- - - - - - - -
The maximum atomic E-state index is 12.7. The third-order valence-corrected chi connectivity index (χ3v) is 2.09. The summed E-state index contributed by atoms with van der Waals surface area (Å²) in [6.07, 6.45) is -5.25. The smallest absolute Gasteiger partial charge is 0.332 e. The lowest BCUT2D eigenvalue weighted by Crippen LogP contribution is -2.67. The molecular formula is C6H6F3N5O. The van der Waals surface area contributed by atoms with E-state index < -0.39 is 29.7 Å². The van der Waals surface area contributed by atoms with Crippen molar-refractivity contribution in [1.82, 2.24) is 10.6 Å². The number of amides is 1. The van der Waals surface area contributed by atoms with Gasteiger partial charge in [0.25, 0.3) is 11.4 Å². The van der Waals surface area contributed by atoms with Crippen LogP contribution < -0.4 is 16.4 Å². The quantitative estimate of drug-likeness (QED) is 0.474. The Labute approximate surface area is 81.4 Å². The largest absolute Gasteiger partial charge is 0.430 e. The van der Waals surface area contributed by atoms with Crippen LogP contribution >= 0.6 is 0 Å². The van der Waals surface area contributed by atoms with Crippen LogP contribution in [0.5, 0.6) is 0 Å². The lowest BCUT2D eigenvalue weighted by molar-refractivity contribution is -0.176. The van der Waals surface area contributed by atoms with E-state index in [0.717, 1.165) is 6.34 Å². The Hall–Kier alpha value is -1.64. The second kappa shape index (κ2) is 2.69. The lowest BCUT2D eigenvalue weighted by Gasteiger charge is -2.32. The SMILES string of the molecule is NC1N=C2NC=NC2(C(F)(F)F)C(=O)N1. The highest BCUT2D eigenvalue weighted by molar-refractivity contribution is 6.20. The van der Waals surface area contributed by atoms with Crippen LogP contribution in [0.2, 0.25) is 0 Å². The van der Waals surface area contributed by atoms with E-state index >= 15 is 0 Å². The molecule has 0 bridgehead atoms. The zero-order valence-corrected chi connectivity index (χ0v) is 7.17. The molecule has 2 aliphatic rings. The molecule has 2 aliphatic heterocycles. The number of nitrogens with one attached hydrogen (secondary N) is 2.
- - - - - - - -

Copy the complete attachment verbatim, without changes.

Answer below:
The maximum atomic E-state index is 12.7. The third-order valence-corrected chi connectivity index (χ3v) is 2.09. The summed E-state index contributed by atoms with van der Waals surface area (Å²) in [6.07, 6.45) is -5.25. The smallest absolute Gasteiger partial charge is 0.332 e. The lowest BCUT2D eigenvalue weighted by Crippen LogP contribution is -2.67. The molecular formula is C6H6F3N5O. The van der Waals surface area contributed by atoms with E-state index < -0.39 is 29.7 Å². The van der Waals surface area contributed by atoms with Crippen molar-refractivity contribution in [1.82, 2.24) is 10.6 Å². The number of amides is 1. The van der Waals surface area contributed by atoms with Gasteiger partial charge in [0.25, 0.3) is 11.4 Å². The van der Waals surface area contributed by atoms with Crippen LogP contribution < -0.4 is 16.4 Å². The quantitative estimate of drug-likeness (QED) is 0.474. The Labute approximate surface area is 81.4 Å². The largest absolute Gasteiger partial charge is 0.430 e. The van der Waals surface area contributed by atoms with Crippen LogP contribution >= 0.6 is 0 Å². The van der Waals surface area contributed by atoms with Crippen LogP contribution in [0.5, 0.6) is 0 Å². The lowest BCUT2D eigenvalue weighted by molar-refractivity contribution is -0.176. The van der Waals surface area contributed by atoms with E-state index in [0.717, 1.165) is 6.34 Å². The Hall–Kier alpha value is -1.64. The second kappa shape index (κ2) is 2.69. The lowest BCUT2D eigenvalue weighted by Gasteiger charge is -2.32. The SMILES string of the molecule is NC1N=C2NC=NC2(C(F)(F)F)C(=O)N1. The highest BCUT2D eigenvalue weighted by molar-refractivity contribution is 6.20. The van der Waals surface area contributed by atoms with Crippen LogP contribution in [0.2, 0.25) is 0 Å². The van der Waals surface area contributed by atoms with E-state index >= 15 is 0 Å². The molecule has 0 bridgehead atoms. The zero-order valence-corrected chi connectivity index (χ0v) is 7.17. The molecule has 2 aliphatic rings. The molecule has 2 aliphatic heterocycles. The number of nitrogens with one attached hydrogen (secondary N) is 2.